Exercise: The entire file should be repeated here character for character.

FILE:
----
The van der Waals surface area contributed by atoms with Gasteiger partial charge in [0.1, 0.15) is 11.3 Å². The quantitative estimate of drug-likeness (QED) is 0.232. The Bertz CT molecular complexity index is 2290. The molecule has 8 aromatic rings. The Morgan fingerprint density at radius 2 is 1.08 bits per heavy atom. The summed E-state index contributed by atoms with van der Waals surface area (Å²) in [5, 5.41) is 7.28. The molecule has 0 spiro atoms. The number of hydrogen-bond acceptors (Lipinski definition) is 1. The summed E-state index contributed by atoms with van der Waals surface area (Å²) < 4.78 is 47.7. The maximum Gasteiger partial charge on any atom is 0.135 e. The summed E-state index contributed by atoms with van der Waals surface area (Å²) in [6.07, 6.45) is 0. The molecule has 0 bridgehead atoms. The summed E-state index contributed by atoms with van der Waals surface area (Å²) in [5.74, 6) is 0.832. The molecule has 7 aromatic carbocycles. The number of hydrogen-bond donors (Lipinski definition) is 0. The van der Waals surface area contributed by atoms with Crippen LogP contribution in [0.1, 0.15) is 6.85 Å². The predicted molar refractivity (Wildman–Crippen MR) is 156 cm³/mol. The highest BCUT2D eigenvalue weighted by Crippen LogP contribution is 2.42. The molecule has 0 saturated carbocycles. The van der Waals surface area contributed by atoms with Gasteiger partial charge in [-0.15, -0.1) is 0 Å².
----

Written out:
The van der Waals surface area contributed by atoms with Gasteiger partial charge in [0.1, 0.15) is 11.3 Å². The quantitative estimate of drug-likeness (QED) is 0.232. The Bertz CT molecular complexity index is 2290. The molecule has 8 aromatic rings. The Morgan fingerprint density at radius 2 is 1.08 bits per heavy atom. The summed E-state index contributed by atoms with van der Waals surface area (Å²) in [5, 5.41) is 7.28. The molecule has 0 spiro atoms. The number of hydrogen-bond acceptors (Lipinski definition) is 1. The summed E-state index contributed by atoms with van der Waals surface area (Å²) < 4.78 is 47.7. The maximum Gasteiger partial charge on any atom is 0.135 e. The summed E-state index contributed by atoms with van der Waals surface area (Å²) in [6.07, 6.45) is 0. The molecule has 0 bridgehead atoms. The summed E-state index contributed by atoms with van der Waals surface area (Å²) in [5.74, 6) is 0.832. The molecule has 7 aromatic carbocycles. The number of hydrogen-bond donors (Lipinski definition) is 0. The van der Waals surface area contributed by atoms with Crippen LogP contribution in [0.1, 0.15) is 6.85 Å². The predicted molar refractivity (Wildman–Crippen MR) is 156 cm³/mol. The highest BCUT2D eigenvalue weighted by Crippen LogP contribution is 2.42. The molecule has 0 saturated carbocycles. The van der Waals surface area contributed by atoms with Gasteiger partial charge in [-0.15, -0.1) is 0 Å².